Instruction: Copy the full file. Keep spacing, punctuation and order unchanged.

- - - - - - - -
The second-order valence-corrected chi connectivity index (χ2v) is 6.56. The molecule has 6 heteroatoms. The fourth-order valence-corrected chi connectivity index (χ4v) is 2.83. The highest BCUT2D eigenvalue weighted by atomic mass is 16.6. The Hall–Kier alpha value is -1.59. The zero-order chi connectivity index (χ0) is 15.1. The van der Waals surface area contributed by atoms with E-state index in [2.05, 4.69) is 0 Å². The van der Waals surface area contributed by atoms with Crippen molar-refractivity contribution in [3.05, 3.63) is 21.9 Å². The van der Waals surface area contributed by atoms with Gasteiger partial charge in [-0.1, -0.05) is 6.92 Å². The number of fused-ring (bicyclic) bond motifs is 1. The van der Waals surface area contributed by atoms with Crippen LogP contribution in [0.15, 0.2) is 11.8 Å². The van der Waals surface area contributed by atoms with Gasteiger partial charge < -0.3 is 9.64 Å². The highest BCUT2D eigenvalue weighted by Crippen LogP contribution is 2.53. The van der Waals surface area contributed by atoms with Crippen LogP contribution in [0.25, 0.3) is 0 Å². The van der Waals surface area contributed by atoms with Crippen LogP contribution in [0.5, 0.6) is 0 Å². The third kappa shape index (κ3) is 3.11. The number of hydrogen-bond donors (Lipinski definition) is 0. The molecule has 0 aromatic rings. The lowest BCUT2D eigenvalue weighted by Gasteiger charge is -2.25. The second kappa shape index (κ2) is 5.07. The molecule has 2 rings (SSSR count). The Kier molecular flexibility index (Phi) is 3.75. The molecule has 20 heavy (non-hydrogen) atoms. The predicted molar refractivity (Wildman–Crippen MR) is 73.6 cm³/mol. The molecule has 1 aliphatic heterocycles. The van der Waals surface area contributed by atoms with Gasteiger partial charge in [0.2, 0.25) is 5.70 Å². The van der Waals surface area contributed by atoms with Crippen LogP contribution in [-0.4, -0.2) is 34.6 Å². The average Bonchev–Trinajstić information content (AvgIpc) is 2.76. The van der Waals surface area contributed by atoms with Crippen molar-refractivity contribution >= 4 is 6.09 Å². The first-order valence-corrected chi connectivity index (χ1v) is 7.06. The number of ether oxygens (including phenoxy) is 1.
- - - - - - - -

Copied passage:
The second-order valence-corrected chi connectivity index (χ2v) is 6.56. The molecule has 6 heteroatoms. The fourth-order valence-corrected chi connectivity index (χ4v) is 2.83. The highest BCUT2D eigenvalue weighted by atomic mass is 16.6. The Hall–Kier alpha value is -1.59. The zero-order chi connectivity index (χ0) is 15.1. The van der Waals surface area contributed by atoms with E-state index in [2.05, 4.69) is 0 Å². The van der Waals surface area contributed by atoms with Crippen molar-refractivity contribution in [3.05, 3.63) is 21.9 Å². The van der Waals surface area contributed by atoms with Gasteiger partial charge in [-0.1, -0.05) is 6.92 Å². The number of fused-ring (bicyclic) bond motifs is 1. The van der Waals surface area contributed by atoms with Crippen LogP contribution in [0.15, 0.2) is 11.8 Å². The van der Waals surface area contributed by atoms with Gasteiger partial charge < -0.3 is 9.64 Å². The highest BCUT2D eigenvalue weighted by Crippen LogP contribution is 2.53. The van der Waals surface area contributed by atoms with Crippen LogP contribution in [0.25, 0.3) is 0 Å². The van der Waals surface area contributed by atoms with Crippen LogP contribution in [0.5, 0.6) is 0 Å². The third kappa shape index (κ3) is 3.11. The number of hydrogen-bond donors (Lipinski definition) is 0. The molecule has 0 aromatic rings. The lowest BCUT2D eigenvalue weighted by Gasteiger charge is -2.25. The second kappa shape index (κ2) is 5.07. The molecule has 2 rings (SSSR count). The Kier molecular flexibility index (Phi) is 3.75. The molecule has 20 heavy (non-hydrogen) atoms. The predicted molar refractivity (Wildman–Crippen MR) is 73.6 cm³/mol. The molecule has 1 aliphatic heterocycles. The van der Waals surface area contributed by atoms with Gasteiger partial charge in [0.2, 0.25) is 5.70 Å². The van der Waals surface area contributed by atoms with Crippen LogP contribution in [-0.4, -0.2) is 34.6 Å². The average Bonchev–Trinajstić information content (AvgIpc) is 2.76. The van der Waals surface area contributed by atoms with Crippen molar-refractivity contribution >= 4 is 6.09 Å². The first-order valence-corrected chi connectivity index (χ1v) is 7.06. The number of ether oxygens (including phenoxy) is 1.